(Review) Black Earth: The Holocaust, As History And Warning by Timothy Snyder

Published: September 8, 2015.
Publisher: Tim Duggan Books/Crown Publishing.
Genre: Nonfiction, Holocaust, World War II.
Pages: 480.
Source: Free ebook copy from NetGalley in exchange for a review.
Rating: 4 stars for very good.



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Timothy Snyder has written an extensive history of the European countries who were invaded by Nazi Germany during World War II. His analysis of Hitler's reasoning and action, brings a different kind of view of the war: a failure of national states and the science behind dehumanizing Jews.

Chapter topics are:
"Introduction: Hitler's World
Chapter 1 Living Space
Chapter 2 Berlin, Warsaw, Moscow
Chapter 3 The Promise of Palestine
Chapter 4 The State Destroyers
Chapter 5 Double Occupation
Chapter 6 The Greater Evil
Chapter 7 Germans, Poles, Soviets, Jews
Chapter 8 The Auschwitz Paradox
Chapter 9 Sovereignty and Survival
Chapter 10 The Grey Saviors
Chapter 11 Partisans of God and Man
Chapter 12 The Righteous Few
Conclusion: Our World"

My Thoughts:
Most of Black Earth is a rich detailed history of World War II in Europe, with a closer examination of Hitler's ideology, Nazism, the work to eradicate Jews, and those who made the faithful effort to save Jews.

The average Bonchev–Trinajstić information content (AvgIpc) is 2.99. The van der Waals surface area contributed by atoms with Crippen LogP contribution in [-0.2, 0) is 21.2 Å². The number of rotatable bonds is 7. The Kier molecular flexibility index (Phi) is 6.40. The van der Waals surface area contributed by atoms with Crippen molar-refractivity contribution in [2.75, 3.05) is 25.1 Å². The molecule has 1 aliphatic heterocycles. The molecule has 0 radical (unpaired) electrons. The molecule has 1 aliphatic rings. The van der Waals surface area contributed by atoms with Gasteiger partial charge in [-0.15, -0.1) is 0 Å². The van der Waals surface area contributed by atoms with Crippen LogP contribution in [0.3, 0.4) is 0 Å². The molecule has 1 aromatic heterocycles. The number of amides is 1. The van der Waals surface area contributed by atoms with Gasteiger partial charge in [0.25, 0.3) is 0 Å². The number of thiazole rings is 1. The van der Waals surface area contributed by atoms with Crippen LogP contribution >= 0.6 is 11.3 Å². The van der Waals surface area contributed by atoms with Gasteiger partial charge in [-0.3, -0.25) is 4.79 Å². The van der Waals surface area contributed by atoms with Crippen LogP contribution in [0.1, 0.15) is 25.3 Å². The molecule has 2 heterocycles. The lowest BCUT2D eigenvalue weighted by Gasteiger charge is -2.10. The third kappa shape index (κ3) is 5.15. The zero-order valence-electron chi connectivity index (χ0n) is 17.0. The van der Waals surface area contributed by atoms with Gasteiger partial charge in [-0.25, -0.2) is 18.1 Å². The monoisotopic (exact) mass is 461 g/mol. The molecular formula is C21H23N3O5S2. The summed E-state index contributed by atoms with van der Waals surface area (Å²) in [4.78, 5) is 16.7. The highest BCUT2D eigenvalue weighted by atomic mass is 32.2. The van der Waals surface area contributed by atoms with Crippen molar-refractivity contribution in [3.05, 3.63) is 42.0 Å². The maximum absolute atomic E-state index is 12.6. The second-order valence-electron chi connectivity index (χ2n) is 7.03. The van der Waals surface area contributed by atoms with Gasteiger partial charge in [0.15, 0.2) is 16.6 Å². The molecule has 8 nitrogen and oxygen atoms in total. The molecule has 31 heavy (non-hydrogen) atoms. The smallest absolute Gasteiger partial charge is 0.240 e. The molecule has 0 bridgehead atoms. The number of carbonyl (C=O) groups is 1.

The concluding chapter is an argument and warning based on Snyder's view, "the world has changed less than we think." He brings into the interpretation: the war in Iraq, threats against our own dogma, climate change, the definition of freedom, and self-governing markets.
We share Hitler's planet and several of his preoccupations; we have changed less than we think. We like our living space, we fantasize about destroying governments, we denigrate science, we dream of catastrophe, If we think we are victims of some planetary conspiracy, we edge towards Hitler. If we believe that the Holocaust was a result of the inherent characteristics of Jews, Germans, Poles, Lithuanians, Ukrainians, or anyone else, then we are moving in Hitler's world.
For most of the book, I felt Black Earth gave a strong detailed history of Hitler's plan, and the affects on the Jews, as well as the changed politics and policies of Europe.
The last chapter is controversial. I found Snyder's hypothesis interesting, but left-leaning.
I'm thankful Snyder gave a lengthy note and source section. I enjoy reading an author's research and basis of argument before writing their book.
I find it (what is the right word?) interesting, when an author makes an intellectual argument, but does not focus on the evil that humans do to another. It has become expected for a person to focus on intellectual views, and not talk about the word evil.
Hitler was evil. Sick. Mentally ill. Insane. Disgusting. But most of all he was evil.
Evil is no respecter of intelligence, or socioeconomic status. Men and women can be evil no matter the race, religion, or politic.
Over-all, Black Earth is an incredible book, filled with a balanced approach of both philosophy and reasoning.
On the other hand, Black Earth is a nonfiction work some readers will find heavy. A reader who loves World War II history, and is interested in a different kind of historical approach, this book is for them.
Reading Black Earth and writing the review has been a challenge. One of the reasons I read and review nonfiction books is because they are more challenging, requiring different brain cells to utilize.